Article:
Gastro Park is one of the best restaurants in Sydney. Strong lead there Shen; I know, but when it comes to experimental haute cuisine, Gastro Park is always swimming around in my head yelling “me! Me!” and I just cannot ignore it.
Remember how I once said that when the food is so good you actually have fewer words to describe it? I got that feeling in spades with this fine restaurant. But enough talk, let’s eat.
Date Visited: 27/10/2012
Address: 5-9 Roslyn St Kings Cross, NSW 2010
Go-to dish: soy & mustard glazed swordfish belly, pickled cucumber
The restaurant is located only 5 minutes away from Kings Cross station, tucked into a corner on Roslyn Street, where you would not even know it was there if it weren’t for its name painted on black circles right outside. Quite cool, really.
Overall, the restaurant has a rather natural and organic look to it, no doubt thanks to the indoor plants. Oh and those water glasses – those droplets of water are actually etched into the glass (they ain’t actual water drops from the poured water!).
We arrived at around 5:50, which was 10 minutes before the restaurant actually opened. Despite this, we were warmly welcomed with [holy crap did I just accidentally spin out a five word alliteration?] open arms and directed to a seat by the window, as requested when I made the booking.
There’s also a selection of cheeses on display in some handsome containers, though we didn’t end up getting any. They must taste great though if the standards of this establishment is anything to go by.
Presented with the menu, we were recommended the 7-course degustation. There was a 10-course option, but we had just had afternoon tea at The Westin so for once – and perhaps the only time ever – I opted for the cheaper deg with fewer courses. Let’s see how that went.
Naturally, we start with bread, which was served cold (booo) but with pre-melted house-made butter (yayyy). It wasn’t any special kind of butter, but its distinct oily creaminess shines, palate whetted!
Following this we have the snacks. First up is the wagyu on grissini. The wagyu is dry-aged and has a subtle smokiness to its flavour. Crunchy grissini and the cheesy flavour of the parmesan round it off on a delicious note, making me crave more…
I actually don’t remember what the name of this dish is, but it’s essentially cured black-pepper trout on a form of spelt crisps. This tasted great, particularly the cured fish – it just goes so well with pepper. Once again the snack accomplishes its goal – increasing my cravings!
Oh what a guilty snack this is! All deep-fried and whatnot. But hey, if you’re gonna have it you may as well love it. These little balls of joy are packed with cheesy flavour that’s not over-the-top, while the potato chains are super-airy, crunchy and delicious. Oh screw that, the whole thing is delicious.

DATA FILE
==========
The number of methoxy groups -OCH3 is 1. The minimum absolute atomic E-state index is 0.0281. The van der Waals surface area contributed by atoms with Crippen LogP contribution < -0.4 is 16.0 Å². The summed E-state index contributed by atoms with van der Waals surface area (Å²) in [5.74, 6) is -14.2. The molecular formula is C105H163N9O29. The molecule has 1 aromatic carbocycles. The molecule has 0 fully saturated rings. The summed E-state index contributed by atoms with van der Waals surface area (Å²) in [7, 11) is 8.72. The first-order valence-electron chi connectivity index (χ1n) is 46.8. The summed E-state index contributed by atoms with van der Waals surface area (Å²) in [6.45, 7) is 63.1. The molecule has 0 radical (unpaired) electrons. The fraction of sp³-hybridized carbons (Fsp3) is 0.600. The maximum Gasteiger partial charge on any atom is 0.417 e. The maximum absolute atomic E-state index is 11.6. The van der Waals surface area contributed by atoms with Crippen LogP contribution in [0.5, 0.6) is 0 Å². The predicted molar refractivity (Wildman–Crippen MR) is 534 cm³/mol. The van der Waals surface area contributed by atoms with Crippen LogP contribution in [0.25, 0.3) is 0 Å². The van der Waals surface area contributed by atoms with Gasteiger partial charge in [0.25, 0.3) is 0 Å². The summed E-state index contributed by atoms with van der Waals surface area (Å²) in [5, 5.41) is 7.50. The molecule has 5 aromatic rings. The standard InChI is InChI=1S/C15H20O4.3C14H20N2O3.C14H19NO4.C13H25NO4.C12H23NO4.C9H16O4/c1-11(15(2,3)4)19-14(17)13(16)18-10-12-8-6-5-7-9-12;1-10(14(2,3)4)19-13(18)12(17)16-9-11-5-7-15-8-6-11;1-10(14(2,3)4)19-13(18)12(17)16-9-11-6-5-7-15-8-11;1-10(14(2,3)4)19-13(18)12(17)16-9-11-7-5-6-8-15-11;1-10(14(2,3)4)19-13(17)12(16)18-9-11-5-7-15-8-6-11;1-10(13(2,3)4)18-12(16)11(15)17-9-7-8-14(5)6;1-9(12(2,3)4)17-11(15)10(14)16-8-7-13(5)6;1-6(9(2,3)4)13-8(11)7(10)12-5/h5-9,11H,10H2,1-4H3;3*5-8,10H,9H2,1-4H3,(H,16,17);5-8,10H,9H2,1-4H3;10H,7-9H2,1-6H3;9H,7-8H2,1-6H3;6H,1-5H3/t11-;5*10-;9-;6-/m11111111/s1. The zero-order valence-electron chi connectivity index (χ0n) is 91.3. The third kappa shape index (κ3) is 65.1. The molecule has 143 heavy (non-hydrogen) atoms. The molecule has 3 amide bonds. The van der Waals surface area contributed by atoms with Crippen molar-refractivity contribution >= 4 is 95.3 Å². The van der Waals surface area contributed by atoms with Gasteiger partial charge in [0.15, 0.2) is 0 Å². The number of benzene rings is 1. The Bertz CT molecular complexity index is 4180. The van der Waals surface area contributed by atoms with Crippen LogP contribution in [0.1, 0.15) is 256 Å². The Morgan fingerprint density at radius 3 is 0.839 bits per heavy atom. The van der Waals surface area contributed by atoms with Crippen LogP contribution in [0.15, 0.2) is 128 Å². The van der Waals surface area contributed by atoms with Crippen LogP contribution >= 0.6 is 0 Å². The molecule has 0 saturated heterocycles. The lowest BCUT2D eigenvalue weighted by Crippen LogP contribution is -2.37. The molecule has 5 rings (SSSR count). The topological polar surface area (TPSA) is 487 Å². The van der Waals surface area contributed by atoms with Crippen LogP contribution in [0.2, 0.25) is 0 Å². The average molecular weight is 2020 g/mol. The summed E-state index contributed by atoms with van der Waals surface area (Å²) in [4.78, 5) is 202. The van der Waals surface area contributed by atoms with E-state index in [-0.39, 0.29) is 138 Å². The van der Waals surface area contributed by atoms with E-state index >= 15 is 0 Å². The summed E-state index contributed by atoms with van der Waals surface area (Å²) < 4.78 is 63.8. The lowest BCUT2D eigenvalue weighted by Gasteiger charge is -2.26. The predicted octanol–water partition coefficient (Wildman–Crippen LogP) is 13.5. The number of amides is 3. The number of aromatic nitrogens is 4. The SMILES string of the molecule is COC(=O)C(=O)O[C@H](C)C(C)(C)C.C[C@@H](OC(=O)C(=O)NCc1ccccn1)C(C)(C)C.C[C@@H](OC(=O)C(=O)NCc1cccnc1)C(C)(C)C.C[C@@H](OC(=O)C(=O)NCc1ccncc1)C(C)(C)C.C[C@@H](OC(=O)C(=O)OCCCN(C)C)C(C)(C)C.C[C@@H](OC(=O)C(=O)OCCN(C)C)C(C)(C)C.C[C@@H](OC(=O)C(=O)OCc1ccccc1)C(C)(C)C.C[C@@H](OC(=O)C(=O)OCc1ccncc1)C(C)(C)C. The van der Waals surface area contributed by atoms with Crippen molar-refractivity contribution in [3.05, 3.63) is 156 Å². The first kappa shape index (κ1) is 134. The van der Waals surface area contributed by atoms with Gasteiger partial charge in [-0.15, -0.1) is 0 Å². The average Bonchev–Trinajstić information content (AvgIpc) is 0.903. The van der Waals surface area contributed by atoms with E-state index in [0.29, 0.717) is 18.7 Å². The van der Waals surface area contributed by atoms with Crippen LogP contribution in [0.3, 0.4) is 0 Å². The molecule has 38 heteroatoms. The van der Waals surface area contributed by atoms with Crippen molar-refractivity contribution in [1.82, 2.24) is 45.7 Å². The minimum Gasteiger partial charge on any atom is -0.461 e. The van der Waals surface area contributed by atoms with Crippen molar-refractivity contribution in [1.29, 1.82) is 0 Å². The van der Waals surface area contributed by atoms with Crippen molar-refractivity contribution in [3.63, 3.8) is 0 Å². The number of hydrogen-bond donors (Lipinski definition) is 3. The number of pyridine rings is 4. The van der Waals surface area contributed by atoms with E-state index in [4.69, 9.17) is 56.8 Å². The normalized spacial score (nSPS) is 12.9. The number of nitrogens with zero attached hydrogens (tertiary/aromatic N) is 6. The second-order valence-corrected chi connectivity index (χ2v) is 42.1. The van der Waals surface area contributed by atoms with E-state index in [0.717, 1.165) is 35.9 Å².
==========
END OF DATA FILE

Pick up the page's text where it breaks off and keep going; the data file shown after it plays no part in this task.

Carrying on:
It’s a good thing they don’t give you too many – you’d get sick of it pretty quickly. This portion size is perfect.
We now move onto the degustation ‘le proper’.
Slightly blurry pic, forgive me – actually, most of the pics from now on are /slightly/ blurred as Gastro Park’s floors are wooden…prone to vibrations from the mere act of the waiters/waitresses walking on them. Thus, my camera setup was never truly free of vibrations. Ahh, photographer pains…
This was my least favourite dish of the night. The salmon and indeed, all the ingredients that were used are fresh and no doubt tasty; I just can’t really appreciate the method of cooking it. It seems to be quite the experiment, with combining the natural umami flavours of cured salmon with a sweet/tangy iced tomato tea. This flavour combo just didn’t cut it for me – my brain couldn’t decide what my tongue was tasting – was it the umami of the fresh salmon, or was it the sweet juice of the tomato tea?
Gah, hate it when I’m conflicted
Our waitress advised that we should be eating this one together – a bit of the foie gras, a bit of the granita. Going against this advice, I had one, then the other just to see what they’re like individually.
The (obviously shaved) foie gras melts in your mouth and adequately delivers that powerful liver flavour only foie gras imparts. It sure is strong, but with it comes deliciousness. Definitely one of those dishes you can’t have too much of or you’ll get overloaded.
As for the red cabbage granita, this was interesting – it was very much like flavoured shaved ice, except they somehow managed to capture the essence of the vegetable and put it in there. I can’t adequately describe this one, but it tasted very refreshing, but in a savoury way which is quite amazing, since I’d usually apply this description to sorbets.